2010 PGA Merchandise Show
Attendees test equipment at the Equipment Testing Area at the 57th PGA Merchandise Show. (Pritchard/PGA of America)

PGA Merchandise Show: Day 3 Notebook

The 57th PGA Merchandise Show is now officially in the books. Our Craig Dolch writes that it was a success on many levels, which is saying a lot with all that was set out to accomplish.

By Craig Dolch, Special to PGA.com

ORLANDO –- Whether it was educating PGA Professionals about the new grooves rules, how to connect with their members through social networking or the usual introduction of new golf equipment and training aides, the 57th PGA Merchandise Show had a lot to accomplish this year.

As the 1,000 exhibitors started packing up Saturday, the general manager of the Show, Ed Several, was confident about one thing.

Mission accomplished. 

"We have two goals: To organize a world-class business-of-golf event and to provide the industry with a platform to reset and get energized for the rest of the season," Several said. "I don't think there's any question we accomplished both of those goals this year."

Final attendance numbers weren't available Saturday, but Several said the Show topped last year's overall attendance (40,000 fans) for the three-day event as well as for the Demo Day on Wednesday.

"We are definitely up over a year ago," Several said of the crowds at the Orange County Convention Center. "In this environment, anything that's up is a plus."The Show had its share of headliners, with Hall of Famers such as Tom Watson, Greg Norman, Annika Sorenstam and Nancy Lopez on hand. They were here to do more than sell their products.

"It's always nice to come to Orlando for the PGA Merchandise Show and support the industry," said Watson, a new ambassador for Polo Ralph Lauren.

With the business model of golf changing faster than J.B. Holmes' backswing, the Show has taken on a greater importance. That's why the PGA of America introduced its PGA Connectivity Lab to help Professionals learn social media and help grow their business.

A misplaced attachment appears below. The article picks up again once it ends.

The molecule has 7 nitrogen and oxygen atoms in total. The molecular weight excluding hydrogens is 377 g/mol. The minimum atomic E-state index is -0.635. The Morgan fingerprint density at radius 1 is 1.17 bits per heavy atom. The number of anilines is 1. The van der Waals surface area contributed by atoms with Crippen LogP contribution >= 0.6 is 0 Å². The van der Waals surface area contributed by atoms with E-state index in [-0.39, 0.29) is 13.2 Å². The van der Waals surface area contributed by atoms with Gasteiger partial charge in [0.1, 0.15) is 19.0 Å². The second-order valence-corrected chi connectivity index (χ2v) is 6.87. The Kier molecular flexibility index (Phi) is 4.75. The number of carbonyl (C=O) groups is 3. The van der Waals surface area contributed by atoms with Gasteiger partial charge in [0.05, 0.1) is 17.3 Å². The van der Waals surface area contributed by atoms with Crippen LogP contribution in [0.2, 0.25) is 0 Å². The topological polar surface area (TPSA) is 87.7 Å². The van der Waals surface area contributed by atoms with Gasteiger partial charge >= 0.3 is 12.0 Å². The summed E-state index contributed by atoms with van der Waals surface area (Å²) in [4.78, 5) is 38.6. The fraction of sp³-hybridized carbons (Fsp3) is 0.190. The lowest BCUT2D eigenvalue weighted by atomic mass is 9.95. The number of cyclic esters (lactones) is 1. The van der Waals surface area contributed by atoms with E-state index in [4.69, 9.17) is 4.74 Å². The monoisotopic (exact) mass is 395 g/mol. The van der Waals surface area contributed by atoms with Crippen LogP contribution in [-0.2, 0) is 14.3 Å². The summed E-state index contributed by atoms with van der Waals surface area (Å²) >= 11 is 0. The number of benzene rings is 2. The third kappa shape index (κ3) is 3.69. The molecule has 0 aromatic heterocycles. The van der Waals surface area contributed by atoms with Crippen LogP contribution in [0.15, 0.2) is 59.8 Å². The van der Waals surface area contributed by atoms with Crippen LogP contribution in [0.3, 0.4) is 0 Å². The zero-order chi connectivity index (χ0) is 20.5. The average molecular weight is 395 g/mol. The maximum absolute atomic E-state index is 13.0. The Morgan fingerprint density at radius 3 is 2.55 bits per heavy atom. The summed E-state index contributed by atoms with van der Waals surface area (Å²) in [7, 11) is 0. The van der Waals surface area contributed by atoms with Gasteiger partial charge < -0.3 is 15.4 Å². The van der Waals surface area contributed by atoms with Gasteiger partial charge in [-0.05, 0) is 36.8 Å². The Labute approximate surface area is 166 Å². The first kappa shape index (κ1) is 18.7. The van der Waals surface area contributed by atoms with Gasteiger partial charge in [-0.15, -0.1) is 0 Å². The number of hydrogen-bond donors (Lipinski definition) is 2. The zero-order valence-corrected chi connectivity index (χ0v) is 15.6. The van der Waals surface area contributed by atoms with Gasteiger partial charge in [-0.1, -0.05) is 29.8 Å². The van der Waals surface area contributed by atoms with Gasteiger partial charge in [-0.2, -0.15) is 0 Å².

The PGA also unveiled its critical "We Are Golf" program, where the industry will work more closely with politicians in Washington to extol golf's many benefits to the U.S. in order to receive more favorable legislation.

Of course, the focus for most of the Show was on golf, primarily its equipment, apparel, training aides and other products that have become so essential to the sport. Most vendors said they were pleased with their sales.

"This has been a good business-writing Show for our apparel sector, and we met all of out expectations on the hard-goods side," said Joe Urzetta, Callaway Golf's senior vice president for U.S. sales. "The Show has been positive and we were able to accomplish our objectives."

Golf, like every industry, has been hurt by the country's economic woes in recent years. But Several said the Show wasn't negatively affected in terms of vendor turnout.

"There wasn't a category of golf that wasn't covered from the standpoint of depth of exhibitors," he said. "Traditionally you have one area that's heavy, but this year every area such as putters, bags, accessories, apparel, range items, etc., were all well represented."

Several sees even bigger days for next year's Show in Orlando; it runs from Jan. 27-29, with Demo Day on Jan. 26.

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